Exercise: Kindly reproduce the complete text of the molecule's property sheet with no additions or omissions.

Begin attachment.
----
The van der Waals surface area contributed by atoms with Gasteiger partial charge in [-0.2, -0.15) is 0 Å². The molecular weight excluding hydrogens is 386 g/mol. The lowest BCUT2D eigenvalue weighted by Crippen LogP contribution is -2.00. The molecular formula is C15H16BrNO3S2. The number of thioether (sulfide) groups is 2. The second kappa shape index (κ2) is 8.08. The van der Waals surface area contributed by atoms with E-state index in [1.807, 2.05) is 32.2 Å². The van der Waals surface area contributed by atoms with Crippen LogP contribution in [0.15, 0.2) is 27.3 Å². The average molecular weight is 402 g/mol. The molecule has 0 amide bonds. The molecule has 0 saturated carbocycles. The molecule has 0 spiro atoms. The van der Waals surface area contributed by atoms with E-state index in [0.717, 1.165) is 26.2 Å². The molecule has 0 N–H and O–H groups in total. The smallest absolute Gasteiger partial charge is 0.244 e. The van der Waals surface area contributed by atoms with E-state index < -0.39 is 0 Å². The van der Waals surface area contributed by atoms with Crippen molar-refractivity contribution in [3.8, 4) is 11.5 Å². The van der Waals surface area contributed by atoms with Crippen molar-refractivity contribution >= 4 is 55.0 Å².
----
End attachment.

The van der Waals surface area contributed by atoms with Gasteiger partial charge in [-0.2, -0.15) is 0 Å². The molecular weight excluding hydrogens is 386 g/mol. The lowest BCUT2D eigenvalue weighted by Crippen LogP contribution is -2.00. The molecular formula is C15H16BrNO3S2. The number of thioether (sulfide) groups is 2. The second kappa shape index (κ2) is 8.08. The van der Waals surface area contributed by atoms with E-state index in [1.807, 2.05) is 32.2 Å². The van der Waals surface area contributed by atoms with Crippen LogP contribution in [0.15, 0.2) is 27.3 Å². The average molecular weight is 402 g/mol. The molecule has 0 amide bonds. The molecule has 0 saturated carbocycles. The molecule has 0 spiro atoms. The van der Waals surface area contributed by atoms with E-state index in [0.717, 1.165) is 26.2 Å². The molecule has 0 N–H and O–H groups in total. The smallest absolute Gasteiger partial charge is 0.244 e. The van der Waals surface area contributed by atoms with E-state index < -0.39 is 0 Å². The van der Waals surface area contributed by atoms with Crippen molar-refractivity contribution in [3.8, 4) is 11.5 Å². The van der Waals surface area contributed by atoms with Crippen molar-refractivity contribution >= 4 is 55.0 Å².